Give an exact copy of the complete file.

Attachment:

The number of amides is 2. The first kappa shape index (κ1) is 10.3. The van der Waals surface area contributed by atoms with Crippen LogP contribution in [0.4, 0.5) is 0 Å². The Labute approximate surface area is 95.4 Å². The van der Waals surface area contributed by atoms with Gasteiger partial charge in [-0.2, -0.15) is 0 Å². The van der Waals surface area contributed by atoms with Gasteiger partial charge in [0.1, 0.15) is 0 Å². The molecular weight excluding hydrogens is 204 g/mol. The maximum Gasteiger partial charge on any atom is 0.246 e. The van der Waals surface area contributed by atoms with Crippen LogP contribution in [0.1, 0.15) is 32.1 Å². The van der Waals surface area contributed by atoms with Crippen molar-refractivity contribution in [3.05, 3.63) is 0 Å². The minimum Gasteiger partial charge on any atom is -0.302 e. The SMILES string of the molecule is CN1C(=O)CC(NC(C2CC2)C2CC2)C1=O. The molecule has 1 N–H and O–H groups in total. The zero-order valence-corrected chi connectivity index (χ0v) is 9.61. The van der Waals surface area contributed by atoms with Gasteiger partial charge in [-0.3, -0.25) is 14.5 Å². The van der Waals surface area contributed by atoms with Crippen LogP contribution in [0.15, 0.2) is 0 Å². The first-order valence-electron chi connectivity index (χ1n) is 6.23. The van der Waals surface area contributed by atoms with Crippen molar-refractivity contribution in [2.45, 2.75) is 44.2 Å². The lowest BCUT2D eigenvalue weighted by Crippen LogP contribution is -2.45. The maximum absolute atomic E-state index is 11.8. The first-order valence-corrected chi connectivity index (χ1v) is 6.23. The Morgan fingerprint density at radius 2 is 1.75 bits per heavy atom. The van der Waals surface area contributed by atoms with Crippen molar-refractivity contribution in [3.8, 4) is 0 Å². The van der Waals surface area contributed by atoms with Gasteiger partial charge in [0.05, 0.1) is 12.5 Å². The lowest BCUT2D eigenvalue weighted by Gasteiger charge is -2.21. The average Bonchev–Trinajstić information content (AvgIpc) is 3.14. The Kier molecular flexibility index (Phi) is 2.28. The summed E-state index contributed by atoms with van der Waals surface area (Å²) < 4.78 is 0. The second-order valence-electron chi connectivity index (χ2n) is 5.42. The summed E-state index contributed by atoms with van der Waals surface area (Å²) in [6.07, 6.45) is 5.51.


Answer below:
The number of amides is 2. The first kappa shape index (κ1) is 10.3. The van der Waals surface area contributed by atoms with Crippen LogP contribution in [0.4, 0.5) is 0 Å². The Labute approximate surface area is 95.4 Å². The van der Waals surface area contributed by atoms with Gasteiger partial charge in [-0.2, -0.15) is 0 Å². The van der Waals surface area contributed by atoms with Gasteiger partial charge in [0.1, 0.15) is 0 Å². The molecular weight excluding hydrogens is 204 g/mol. The maximum Gasteiger partial charge on any atom is 0.246 e. The van der Waals surface area contributed by atoms with Crippen LogP contribution in [0.1, 0.15) is 32.1 Å². The van der Waals surface area contributed by atoms with Crippen molar-refractivity contribution in [3.05, 3.63) is 0 Å². The minimum Gasteiger partial charge on any atom is -0.302 e. The SMILES string of the molecule is CN1C(=O)CC(NC(C2CC2)C2CC2)C1=O. The molecule has 1 N–H and O–H groups in total. The zero-order valence-corrected chi connectivity index (χ0v) is 9.61. The van der Waals surface area contributed by atoms with Gasteiger partial charge in [-0.3, -0.25) is 14.5 Å². The van der Waals surface area contributed by atoms with Crippen LogP contribution in [0.15, 0.2) is 0 Å². The first-order valence-electron chi connectivity index (χ1n) is 6.23. The van der Waals surface area contributed by atoms with Crippen molar-refractivity contribution in [2.45, 2.75) is 44.2 Å². The lowest BCUT2D eigenvalue weighted by Crippen LogP contribution is -2.45. The maximum absolute atomic E-state index is 11.8. The first-order valence-corrected chi connectivity index (χ1v) is 6.23. The Morgan fingerprint density at radius 2 is 1.75 bits per heavy atom. The van der Waals surface area contributed by atoms with Crippen molar-refractivity contribution in [3.8, 4) is 0 Å². The van der Waals surface area contributed by atoms with Gasteiger partial charge in [0.05, 0.1) is 12.5 Å². The lowest BCUT2D eigenvalue weighted by Gasteiger charge is -2.21. The average Bonchev–Trinajstić information content (AvgIpc) is 3.14. The Kier molecular flexibility index (Phi) is 2.28. The summed E-state index contributed by atoms with van der Waals surface area (Å²) < 4.78 is 0. The second-order valence-electron chi connectivity index (χ2n) is 5.42. The summed E-state index contributed by atoms with van der Waals surface area (Å²) in [6.07, 6.45) is 5.51.